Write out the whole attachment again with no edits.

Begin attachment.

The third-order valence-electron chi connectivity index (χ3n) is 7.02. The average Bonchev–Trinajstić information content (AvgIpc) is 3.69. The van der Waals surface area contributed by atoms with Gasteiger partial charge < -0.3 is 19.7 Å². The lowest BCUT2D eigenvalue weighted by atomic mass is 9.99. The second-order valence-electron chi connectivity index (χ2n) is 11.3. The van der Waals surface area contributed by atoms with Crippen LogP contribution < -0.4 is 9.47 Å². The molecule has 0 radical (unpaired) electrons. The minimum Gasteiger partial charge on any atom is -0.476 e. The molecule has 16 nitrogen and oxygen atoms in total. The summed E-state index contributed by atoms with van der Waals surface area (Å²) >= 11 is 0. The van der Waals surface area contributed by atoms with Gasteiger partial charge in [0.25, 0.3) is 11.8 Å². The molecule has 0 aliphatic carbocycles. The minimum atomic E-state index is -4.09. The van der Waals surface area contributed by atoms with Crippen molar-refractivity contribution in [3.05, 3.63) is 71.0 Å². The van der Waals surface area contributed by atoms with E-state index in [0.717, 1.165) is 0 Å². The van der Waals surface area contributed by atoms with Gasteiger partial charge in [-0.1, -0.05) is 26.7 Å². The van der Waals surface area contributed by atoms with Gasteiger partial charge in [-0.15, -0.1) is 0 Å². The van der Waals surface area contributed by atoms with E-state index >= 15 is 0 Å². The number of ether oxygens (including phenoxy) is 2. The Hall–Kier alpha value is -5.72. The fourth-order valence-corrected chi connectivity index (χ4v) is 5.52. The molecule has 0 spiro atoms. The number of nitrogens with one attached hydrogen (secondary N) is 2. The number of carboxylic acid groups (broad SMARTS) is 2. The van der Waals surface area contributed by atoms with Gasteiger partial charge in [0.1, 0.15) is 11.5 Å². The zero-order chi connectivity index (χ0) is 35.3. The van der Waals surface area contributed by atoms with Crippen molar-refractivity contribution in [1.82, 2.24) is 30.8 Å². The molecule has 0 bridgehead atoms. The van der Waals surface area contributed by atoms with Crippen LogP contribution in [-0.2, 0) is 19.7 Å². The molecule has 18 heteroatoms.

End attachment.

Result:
The third-order valence-electron chi connectivity index (χ3n) is 7.02. The average Bonchev–Trinajstić information content (AvgIpc) is 3.69. The van der Waals surface area contributed by atoms with Gasteiger partial charge < -0.3 is 19.7 Å². The lowest BCUT2D eigenvalue weighted by atomic mass is 9.99. The second-order valence-electron chi connectivity index (χ2n) is 11.3. The van der Waals surface area contributed by atoms with Crippen LogP contribution < -0.4 is 9.47 Å². The molecule has 0 radical (unpaired) electrons. The minimum Gasteiger partial charge on any atom is -0.476 e. The molecule has 16 nitrogen and oxygen atoms in total. The summed E-state index contributed by atoms with van der Waals surface area (Å²) >= 11 is 0. The van der Waals surface area contributed by atoms with Gasteiger partial charge in [0.25, 0.3) is 11.8 Å². The molecule has 0 aliphatic carbocycles. The minimum atomic E-state index is -4.09. The van der Waals surface area contributed by atoms with Crippen molar-refractivity contribution in [3.05, 3.63) is 71.0 Å². The van der Waals surface area contributed by atoms with E-state index in [0.717, 1.165) is 0 Å². The van der Waals surface area contributed by atoms with Gasteiger partial charge in [-0.1, -0.05) is 26.7 Å². The van der Waals surface area contributed by atoms with Gasteiger partial charge in [-0.15, -0.1) is 0 Å². The van der Waals surface area contributed by atoms with E-state index >= 15 is 0 Å². The number of ether oxygens (including phenoxy) is 2. The Hall–Kier alpha value is -5.72. The fourth-order valence-corrected chi connectivity index (χ4v) is 5.52. The molecule has 0 spiro atoms. The number of nitrogens with one attached hydrogen (secondary N) is 2. The number of carboxylic acid groups (broad SMARTS) is 2. The van der Waals surface area contributed by atoms with Gasteiger partial charge in [0.1, 0.15) is 11.5 Å². The zero-order chi connectivity index (χ0) is 35.3. The van der Waals surface area contributed by atoms with Crippen molar-refractivity contribution in [1.82, 2.24) is 30.8 Å². The molecule has 0 bridgehead atoms. The van der Waals surface area contributed by atoms with Crippen LogP contribution in [-0.2, 0) is 19.7 Å². The molecule has 18 heteroatoms.